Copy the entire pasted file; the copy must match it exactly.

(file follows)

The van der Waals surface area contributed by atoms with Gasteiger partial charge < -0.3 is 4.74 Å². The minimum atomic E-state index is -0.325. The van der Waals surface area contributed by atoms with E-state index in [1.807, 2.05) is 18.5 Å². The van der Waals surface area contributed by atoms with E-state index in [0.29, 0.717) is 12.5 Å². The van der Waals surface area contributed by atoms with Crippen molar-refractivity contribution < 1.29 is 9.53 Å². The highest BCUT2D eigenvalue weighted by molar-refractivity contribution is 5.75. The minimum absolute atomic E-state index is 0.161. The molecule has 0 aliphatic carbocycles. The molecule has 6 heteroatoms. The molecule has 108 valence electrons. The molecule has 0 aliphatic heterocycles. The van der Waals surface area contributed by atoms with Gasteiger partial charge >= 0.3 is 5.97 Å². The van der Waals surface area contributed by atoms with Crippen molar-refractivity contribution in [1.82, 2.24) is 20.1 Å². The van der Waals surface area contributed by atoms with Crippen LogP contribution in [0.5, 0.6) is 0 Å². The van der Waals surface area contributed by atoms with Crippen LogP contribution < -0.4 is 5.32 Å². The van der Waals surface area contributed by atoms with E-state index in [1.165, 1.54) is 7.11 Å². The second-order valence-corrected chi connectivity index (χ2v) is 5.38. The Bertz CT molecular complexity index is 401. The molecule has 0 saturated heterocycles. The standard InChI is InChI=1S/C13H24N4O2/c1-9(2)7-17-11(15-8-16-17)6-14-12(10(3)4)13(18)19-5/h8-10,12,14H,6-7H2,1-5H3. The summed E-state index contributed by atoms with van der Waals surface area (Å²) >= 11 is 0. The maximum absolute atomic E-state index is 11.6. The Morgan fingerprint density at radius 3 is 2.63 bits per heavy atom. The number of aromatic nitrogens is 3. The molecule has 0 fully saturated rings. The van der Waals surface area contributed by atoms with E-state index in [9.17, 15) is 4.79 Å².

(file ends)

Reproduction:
The van der Waals surface area contributed by atoms with Gasteiger partial charge < -0.3 is 4.74 Å². The minimum atomic E-state index is -0.325. The van der Waals surface area contributed by atoms with E-state index in [1.807, 2.05) is 18.5 Å². The van der Waals surface area contributed by atoms with E-state index in [0.29, 0.717) is 12.5 Å². The van der Waals surface area contributed by atoms with Crippen molar-refractivity contribution < 1.29 is 9.53 Å². The highest BCUT2D eigenvalue weighted by molar-refractivity contribution is 5.75. The minimum absolute atomic E-state index is 0.161. The molecule has 0 aliphatic carbocycles. The molecule has 6 heteroatoms. The molecule has 108 valence electrons. The molecule has 0 aliphatic heterocycles. The van der Waals surface area contributed by atoms with Gasteiger partial charge >= 0.3 is 5.97 Å². The van der Waals surface area contributed by atoms with Crippen molar-refractivity contribution in [1.82, 2.24) is 20.1 Å². The van der Waals surface area contributed by atoms with Crippen LogP contribution in [0.5, 0.6) is 0 Å². The van der Waals surface area contributed by atoms with Crippen LogP contribution < -0.4 is 5.32 Å². The van der Waals surface area contributed by atoms with E-state index in [1.165, 1.54) is 7.11 Å². The second-order valence-corrected chi connectivity index (χ2v) is 5.38. The Bertz CT molecular complexity index is 401. The molecule has 0 saturated heterocycles. The standard InChI is InChI=1S/C13H24N4O2/c1-9(2)7-17-11(15-8-16-17)6-14-12(10(3)4)13(18)19-5/h8-10,12,14H,6-7H2,1-5H3. The summed E-state index contributed by atoms with van der Waals surface area (Å²) >= 11 is 0. The maximum absolute atomic E-state index is 11.6. The Morgan fingerprint density at radius 3 is 2.63 bits per heavy atom. The number of aromatic nitrogens is 3. The molecule has 0 fully saturated rings. The van der Waals surface area contributed by atoms with E-state index in [9.17, 15) is 4.79 Å².